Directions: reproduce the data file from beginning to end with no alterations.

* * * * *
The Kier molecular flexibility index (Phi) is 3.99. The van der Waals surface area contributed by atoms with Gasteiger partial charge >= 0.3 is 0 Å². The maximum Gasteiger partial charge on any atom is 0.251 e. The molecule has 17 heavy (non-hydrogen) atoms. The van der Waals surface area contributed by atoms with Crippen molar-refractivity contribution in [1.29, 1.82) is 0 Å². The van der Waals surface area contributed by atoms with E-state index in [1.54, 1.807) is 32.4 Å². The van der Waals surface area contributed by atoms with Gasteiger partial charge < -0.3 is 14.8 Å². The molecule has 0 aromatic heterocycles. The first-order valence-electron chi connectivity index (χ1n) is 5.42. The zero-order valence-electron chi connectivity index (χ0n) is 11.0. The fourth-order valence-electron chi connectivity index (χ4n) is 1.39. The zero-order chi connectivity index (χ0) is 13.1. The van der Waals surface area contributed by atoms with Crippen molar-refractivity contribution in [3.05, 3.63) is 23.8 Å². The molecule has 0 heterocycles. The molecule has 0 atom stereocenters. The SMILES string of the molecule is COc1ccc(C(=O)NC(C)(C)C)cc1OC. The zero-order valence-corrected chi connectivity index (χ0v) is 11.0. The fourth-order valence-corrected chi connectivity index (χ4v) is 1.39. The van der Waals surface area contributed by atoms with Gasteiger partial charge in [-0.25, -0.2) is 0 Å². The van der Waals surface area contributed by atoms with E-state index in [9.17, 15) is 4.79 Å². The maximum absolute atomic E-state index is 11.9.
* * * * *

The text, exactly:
The Kier molecular flexibility index (Phi) is 3.99. The van der Waals surface area contributed by atoms with Gasteiger partial charge >= 0.3 is 0 Å². The maximum Gasteiger partial charge on any atom is 0.251 e. The molecule has 17 heavy (non-hydrogen) atoms. The van der Waals surface area contributed by atoms with Crippen molar-refractivity contribution in [1.29, 1.82) is 0 Å². The van der Waals surface area contributed by atoms with E-state index in [1.54, 1.807) is 32.4 Å². The van der Waals surface area contributed by atoms with Gasteiger partial charge < -0.3 is 14.8 Å². The molecule has 0 aromatic heterocycles. The first-order valence-electron chi connectivity index (χ1n) is 5.42. The zero-order valence-electron chi connectivity index (χ0n) is 11.0. The fourth-order valence-electron chi connectivity index (χ4n) is 1.39. The zero-order chi connectivity index (χ0) is 13.1. The van der Waals surface area contributed by atoms with Crippen molar-refractivity contribution in [3.05, 3.63) is 23.8 Å². The molecule has 0 heterocycles. The molecule has 0 atom stereocenters. The SMILES string of the molecule is COc1ccc(C(=O)NC(C)(C)C)cc1OC. The zero-order valence-corrected chi connectivity index (χ0v) is 11.0. The fourth-order valence-corrected chi connectivity index (χ4v) is 1.39. The van der Waals surface area contributed by atoms with Gasteiger partial charge in [-0.25, -0.2) is 0 Å². The van der Waals surface area contributed by atoms with E-state index in [9.17, 15) is 4.79 Å². The maximum absolute atomic E-state index is 11.9.